On December 22, 2015, the U.S. Court of Appeals for the Federal Circuit (CAFC) issued a landmark decision holding the federal prohibition on registration of “disparaging” trademarks unconstitutional and in conflict with the First Amendment. In re Tam, No. 2014-1203 (Fed. Cir.). While the number of marks that are refused on this “disparagement” basis is limited, In re Tam could have significant implications for the long-running dispute regarding the REDSKINS mark, and also provides a useful discussion on the regulation of trademarks as expressive, rather than commercial, speech.
Since enacting the Lanham Act in 1946, the U.S. Patent and Trademark Office (USPTO) has been required to deny federal registration to marks that consist of or comprise “matter which may disparage or falsely suggest a connection with persons, living or dead, institutions, beliefs, or national symbols, or bring them into contempt or disrepute.” Lanham Act §2(a), 15 U.S.C. § 1052(a). The CAFC notes that this “disparagement” clause stands out from the other prohibitions contained in Section 2(a), such as prohibiting the registration of marks that falsely suggest a connection with an individual, because it does not advance one of the two related goals of the Lanham Act: (1) protecting the public from source confusion and (2) ensuring that a trademark owner can protect its investment from misappropriation.
In In re Tam, Applicant Mr. Simon Shiao Tam was denied registration of the mark THE SLANTS in connection with musical entertainment services on the ground that the mark is disparaging to people of Asian descent, despite the fact that Mr. Tam’s adoption and use of the mark is intended to make a statement about racial and cultural issues. While acknowledging that the “disparagement” test was correctly applied, the CAFC overturned the nearly 35-year old case In re McGinley, 660 F.2d 481, 484 (C.C.P.A. 1981) holding that Lanham § 2(a) does not implicate the First Amendment.
Judge Moore’s majority opinion champions the right to free speech guaranteed by the First Amendment, noting that “[i]t is a bedrock principle underlying the First Amendment that the government may not penalize private speech merely because it disapproves of the message it conveys.” The CAFC found it “beyond dispute” that application of the “disparagement” clause is discrimination on the basis of content. Because trademarks are private, expressive speech, the clause could be justified only if the government was able to prove that it was narrowly tailored to serve compelling state interests.
Judge Moore considered and patently disagreed with the government’s argument that because it was merely prohibiting federal registration, and not proscribing use, the “disparagement” clause is not affecting a trademark holder’s First Amendment rights. Rather, the bar on registration of “disparaging” marks chills speech by creating a disincentive to choose certain marks, and denies the benefits of federal registration.
Moreover, the government’s argument that it was “entitled to disassociate itself from speech it finds odious” was rebuffed on the ground that trademarks are not governmental speech, nor do consumers perceive the registration of a trademark as an approval of its content or expression by the government. To illustrate the fallacy of the “trademarks as governmental speech” argument, the CAFC compared the registration of trademarks with the registration of copyrights, observing that the attachment of the © symbol to a copyrighted work does not convert that work into governmental speech, and so the granting of the right to use the ® symbol does not morph the trademark owner’s expression into government expression. Finally, Judge Moore sharply disagreed with the government’s suggestion suggestion that trademark registration is a form of government subsidy, and noted that registration fees cover all of the operating expenses associated with registering marks.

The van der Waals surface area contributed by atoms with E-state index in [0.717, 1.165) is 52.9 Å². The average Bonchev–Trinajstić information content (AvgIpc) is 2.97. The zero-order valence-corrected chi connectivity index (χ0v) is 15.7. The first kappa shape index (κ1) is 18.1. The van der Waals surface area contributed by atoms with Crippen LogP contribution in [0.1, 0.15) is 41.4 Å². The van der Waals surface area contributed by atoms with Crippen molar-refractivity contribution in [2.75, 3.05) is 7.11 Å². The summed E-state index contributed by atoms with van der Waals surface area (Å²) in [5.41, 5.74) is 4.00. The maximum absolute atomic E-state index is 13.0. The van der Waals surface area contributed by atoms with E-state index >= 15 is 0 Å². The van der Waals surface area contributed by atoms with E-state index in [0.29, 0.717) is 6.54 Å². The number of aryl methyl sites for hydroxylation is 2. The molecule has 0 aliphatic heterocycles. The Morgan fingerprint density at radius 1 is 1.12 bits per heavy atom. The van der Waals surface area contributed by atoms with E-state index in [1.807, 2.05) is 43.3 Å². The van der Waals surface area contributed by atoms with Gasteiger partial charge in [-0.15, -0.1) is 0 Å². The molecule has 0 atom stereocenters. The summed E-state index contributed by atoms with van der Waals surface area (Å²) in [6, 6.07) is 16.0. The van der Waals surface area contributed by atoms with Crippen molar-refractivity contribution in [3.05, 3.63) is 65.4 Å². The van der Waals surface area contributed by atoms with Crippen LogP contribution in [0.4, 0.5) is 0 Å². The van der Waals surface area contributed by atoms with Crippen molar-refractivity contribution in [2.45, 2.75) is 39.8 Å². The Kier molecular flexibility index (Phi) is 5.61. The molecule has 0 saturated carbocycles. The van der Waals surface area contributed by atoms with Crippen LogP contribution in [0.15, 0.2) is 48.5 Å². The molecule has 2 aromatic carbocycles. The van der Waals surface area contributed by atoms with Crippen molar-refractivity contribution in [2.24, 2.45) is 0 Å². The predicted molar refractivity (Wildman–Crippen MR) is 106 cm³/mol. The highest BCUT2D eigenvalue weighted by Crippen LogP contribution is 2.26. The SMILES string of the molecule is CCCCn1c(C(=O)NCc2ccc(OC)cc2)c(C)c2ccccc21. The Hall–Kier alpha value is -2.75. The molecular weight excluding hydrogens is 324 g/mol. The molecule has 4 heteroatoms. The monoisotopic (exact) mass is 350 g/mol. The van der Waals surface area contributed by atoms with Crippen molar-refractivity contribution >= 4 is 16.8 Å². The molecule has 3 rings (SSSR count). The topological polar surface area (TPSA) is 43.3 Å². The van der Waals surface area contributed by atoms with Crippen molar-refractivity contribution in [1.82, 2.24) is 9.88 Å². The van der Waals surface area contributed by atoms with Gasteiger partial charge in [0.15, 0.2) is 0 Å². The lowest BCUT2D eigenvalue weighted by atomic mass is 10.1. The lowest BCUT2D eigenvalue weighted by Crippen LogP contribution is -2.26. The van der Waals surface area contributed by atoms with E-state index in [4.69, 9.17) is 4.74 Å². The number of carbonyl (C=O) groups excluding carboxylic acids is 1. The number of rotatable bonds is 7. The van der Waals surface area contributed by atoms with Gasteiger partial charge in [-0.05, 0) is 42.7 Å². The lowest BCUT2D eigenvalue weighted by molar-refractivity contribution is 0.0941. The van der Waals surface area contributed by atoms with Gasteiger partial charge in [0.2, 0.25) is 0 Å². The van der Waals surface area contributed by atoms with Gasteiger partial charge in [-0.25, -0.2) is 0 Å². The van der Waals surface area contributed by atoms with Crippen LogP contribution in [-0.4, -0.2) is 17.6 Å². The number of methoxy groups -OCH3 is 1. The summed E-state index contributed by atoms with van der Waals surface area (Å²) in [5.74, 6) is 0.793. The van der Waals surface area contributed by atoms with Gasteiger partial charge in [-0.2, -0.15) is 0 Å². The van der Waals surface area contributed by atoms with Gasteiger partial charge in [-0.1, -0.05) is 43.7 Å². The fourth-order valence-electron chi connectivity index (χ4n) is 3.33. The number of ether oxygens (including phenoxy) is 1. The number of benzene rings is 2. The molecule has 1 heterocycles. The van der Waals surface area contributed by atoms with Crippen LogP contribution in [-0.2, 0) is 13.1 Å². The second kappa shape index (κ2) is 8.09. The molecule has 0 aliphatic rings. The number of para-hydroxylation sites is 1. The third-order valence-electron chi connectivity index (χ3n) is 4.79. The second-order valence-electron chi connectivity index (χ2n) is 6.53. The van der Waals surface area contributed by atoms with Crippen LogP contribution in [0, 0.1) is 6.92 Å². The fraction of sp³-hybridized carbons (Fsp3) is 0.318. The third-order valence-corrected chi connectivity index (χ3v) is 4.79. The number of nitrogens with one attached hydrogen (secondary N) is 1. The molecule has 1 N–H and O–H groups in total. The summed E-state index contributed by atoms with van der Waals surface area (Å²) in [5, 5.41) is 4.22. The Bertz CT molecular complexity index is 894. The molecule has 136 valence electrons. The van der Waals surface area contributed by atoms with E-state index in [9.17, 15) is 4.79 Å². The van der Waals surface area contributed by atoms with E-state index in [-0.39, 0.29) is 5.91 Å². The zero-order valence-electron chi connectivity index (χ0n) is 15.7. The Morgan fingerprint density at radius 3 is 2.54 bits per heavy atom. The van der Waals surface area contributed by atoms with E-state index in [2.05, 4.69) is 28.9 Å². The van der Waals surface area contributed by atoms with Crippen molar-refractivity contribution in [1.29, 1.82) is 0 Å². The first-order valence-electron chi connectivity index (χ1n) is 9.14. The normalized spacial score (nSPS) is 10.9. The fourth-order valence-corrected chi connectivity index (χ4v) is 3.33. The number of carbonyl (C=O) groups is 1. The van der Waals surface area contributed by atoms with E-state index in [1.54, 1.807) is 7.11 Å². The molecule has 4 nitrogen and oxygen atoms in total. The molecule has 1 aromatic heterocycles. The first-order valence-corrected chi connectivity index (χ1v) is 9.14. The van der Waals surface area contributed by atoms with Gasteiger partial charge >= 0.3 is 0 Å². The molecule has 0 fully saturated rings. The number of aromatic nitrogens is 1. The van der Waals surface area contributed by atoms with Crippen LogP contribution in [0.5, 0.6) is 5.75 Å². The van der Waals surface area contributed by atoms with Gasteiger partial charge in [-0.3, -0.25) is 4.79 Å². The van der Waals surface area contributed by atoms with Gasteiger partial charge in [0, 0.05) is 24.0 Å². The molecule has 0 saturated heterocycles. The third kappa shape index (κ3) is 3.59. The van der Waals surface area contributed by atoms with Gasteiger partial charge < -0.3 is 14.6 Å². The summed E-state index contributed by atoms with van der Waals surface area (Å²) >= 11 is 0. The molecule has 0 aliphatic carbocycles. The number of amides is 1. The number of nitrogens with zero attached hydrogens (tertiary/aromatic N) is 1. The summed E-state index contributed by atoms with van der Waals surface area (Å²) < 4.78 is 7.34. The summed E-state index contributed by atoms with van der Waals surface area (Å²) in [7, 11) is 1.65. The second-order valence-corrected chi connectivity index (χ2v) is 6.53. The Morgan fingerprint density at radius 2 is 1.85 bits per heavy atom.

Finally, the CAFC rejected the government’s argument that trademarks are commercial speech subject to an intermediate scrutiny analysis, noting that while marks serve a commercial function, trademarks have an expressive quality as well, and whenever the USPTO refuses to register a mark on the ground of disparagement, it is because it believes the marks convey an expressive message. Judge Moore noted the “disparagement” clause would not pass muster even under the more permissive intermediate scrutiny analysis.
In re Tam is unlikely to have an immediate effect on the majority of trademark holders, although the CAFC acknowledged that the decision may result in an uptick in trademark applications for marks that offend vulnerable communities. While the REDSKINS mark and Pro Football, Inc. v. Blackhorse case, No. 1:14-cv-01043-GBL-IDD (E.D. Va.) is never mentioned by name, it is clear that Judge Moore wrote her opinion with this dispute in mind, not so subtly noting how the “disparagement” clause “can even be employed in cancellation proceedings challenging a mark many years after its issuance and after the markholder has invested millions of dollars protecting its brand identity and consumers have come to rely on the mark as a brand identifier.”
In addition, while the CAFC explicitly limited its analysis to the constitutionality of “disparaging” marks, the reasoning in In re Tam could be extended to Lanham § 2(a)’s prohibition on registration of “immoral” and “scandalous” marks, and it is likely that the constitutionality of these provisions will be contested as well.
If you have any questions regarding these issues, please contact your Intellectual Property counsel at Smith, Gambrell & Russell, LLP.
This client alert is intended to inform clients and other interested parties about legal matters of current interest and is not intended as legal advice.